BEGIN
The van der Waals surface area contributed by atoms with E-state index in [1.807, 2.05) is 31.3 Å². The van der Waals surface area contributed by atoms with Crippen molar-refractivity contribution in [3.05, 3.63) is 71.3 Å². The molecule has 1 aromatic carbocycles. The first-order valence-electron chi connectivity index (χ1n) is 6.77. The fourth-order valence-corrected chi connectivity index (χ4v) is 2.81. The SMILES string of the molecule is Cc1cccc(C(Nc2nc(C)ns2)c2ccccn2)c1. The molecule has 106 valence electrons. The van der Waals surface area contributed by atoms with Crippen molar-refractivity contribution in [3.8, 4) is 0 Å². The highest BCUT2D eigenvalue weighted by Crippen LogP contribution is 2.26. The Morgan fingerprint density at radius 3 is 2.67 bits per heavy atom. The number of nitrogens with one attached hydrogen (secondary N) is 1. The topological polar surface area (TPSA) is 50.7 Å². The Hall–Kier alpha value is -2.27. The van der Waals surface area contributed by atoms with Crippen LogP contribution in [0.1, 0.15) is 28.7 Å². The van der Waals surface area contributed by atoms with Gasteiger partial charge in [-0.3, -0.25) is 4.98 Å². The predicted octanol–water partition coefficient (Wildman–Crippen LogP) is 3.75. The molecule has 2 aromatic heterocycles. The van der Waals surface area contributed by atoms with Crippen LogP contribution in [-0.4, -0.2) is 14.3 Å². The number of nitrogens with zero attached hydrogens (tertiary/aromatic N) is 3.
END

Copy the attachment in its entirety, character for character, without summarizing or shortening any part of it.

The van der Waals surface area contributed by atoms with E-state index in [1.807, 2.05) is 31.3 Å². The van der Waals surface area contributed by atoms with Crippen molar-refractivity contribution in [3.05, 3.63) is 71.3 Å². The molecule has 1 aromatic carbocycles. The first-order valence-electron chi connectivity index (χ1n) is 6.77. The fourth-order valence-corrected chi connectivity index (χ4v) is 2.81. The SMILES string of the molecule is Cc1cccc(C(Nc2nc(C)ns2)c2ccccn2)c1. The molecule has 106 valence electrons. The van der Waals surface area contributed by atoms with Crippen molar-refractivity contribution in [3.8, 4) is 0 Å². The highest BCUT2D eigenvalue weighted by Crippen LogP contribution is 2.26. The Morgan fingerprint density at radius 3 is 2.67 bits per heavy atom. The number of nitrogens with one attached hydrogen (secondary N) is 1. The topological polar surface area (TPSA) is 50.7 Å². The Hall–Kier alpha value is -2.27. The van der Waals surface area contributed by atoms with Crippen LogP contribution in [0.1, 0.15) is 28.7 Å². The van der Waals surface area contributed by atoms with Gasteiger partial charge in [-0.3, -0.25) is 4.98 Å². The predicted octanol–water partition coefficient (Wildman–Crippen LogP) is 3.75. The molecule has 2 aromatic heterocycles. The van der Waals surface area contributed by atoms with Crippen LogP contribution in [-0.4, -0.2) is 14.3 Å². The number of nitrogens with zero attached hydrogens (tertiary/aromatic N) is 3.